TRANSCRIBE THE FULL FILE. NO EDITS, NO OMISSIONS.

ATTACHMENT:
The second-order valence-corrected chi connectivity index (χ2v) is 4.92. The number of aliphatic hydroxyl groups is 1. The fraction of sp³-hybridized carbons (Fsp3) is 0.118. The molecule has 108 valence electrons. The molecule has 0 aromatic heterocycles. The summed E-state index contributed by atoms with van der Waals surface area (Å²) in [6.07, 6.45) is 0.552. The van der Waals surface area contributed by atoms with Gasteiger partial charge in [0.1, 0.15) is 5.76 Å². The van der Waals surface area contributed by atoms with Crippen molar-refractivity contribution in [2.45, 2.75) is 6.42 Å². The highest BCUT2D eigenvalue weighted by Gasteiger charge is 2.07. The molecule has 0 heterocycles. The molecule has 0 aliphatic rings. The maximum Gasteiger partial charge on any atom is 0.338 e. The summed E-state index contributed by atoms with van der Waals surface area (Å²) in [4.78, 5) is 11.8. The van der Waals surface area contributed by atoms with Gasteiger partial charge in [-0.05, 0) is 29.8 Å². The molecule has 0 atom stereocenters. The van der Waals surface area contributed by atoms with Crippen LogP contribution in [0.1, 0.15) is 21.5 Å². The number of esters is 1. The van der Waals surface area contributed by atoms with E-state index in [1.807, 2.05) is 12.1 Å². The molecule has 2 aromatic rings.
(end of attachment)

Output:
The second-order valence-corrected chi connectivity index (χ2v) is 4.92. The number of aliphatic hydroxyl groups is 1. The fraction of sp³-hybridized carbons (Fsp3) is 0.118. The molecule has 108 valence electrons. The molecule has 0 aromatic heterocycles. The summed E-state index contributed by atoms with van der Waals surface area (Å²) in [6.07, 6.45) is 0.552. The van der Waals surface area contributed by atoms with Gasteiger partial charge in [0.1, 0.15) is 5.76 Å². The van der Waals surface area contributed by atoms with Crippen molar-refractivity contribution in [2.45, 2.75) is 6.42 Å². The highest BCUT2D eigenvalue weighted by Gasteiger charge is 2.07. The molecule has 0 heterocycles. The molecule has 0 aliphatic rings. The maximum Gasteiger partial charge on any atom is 0.338 e. The summed E-state index contributed by atoms with van der Waals surface area (Å²) in [4.78, 5) is 11.8. The van der Waals surface area contributed by atoms with Gasteiger partial charge in [-0.05, 0) is 29.8 Å². The molecule has 0 atom stereocenters. The van der Waals surface area contributed by atoms with Crippen LogP contribution in [0.1, 0.15) is 21.5 Å². The number of esters is 1. The van der Waals surface area contributed by atoms with E-state index in [1.807, 2.05) is 12.1 Å². The molecule has 2 aromatic rings.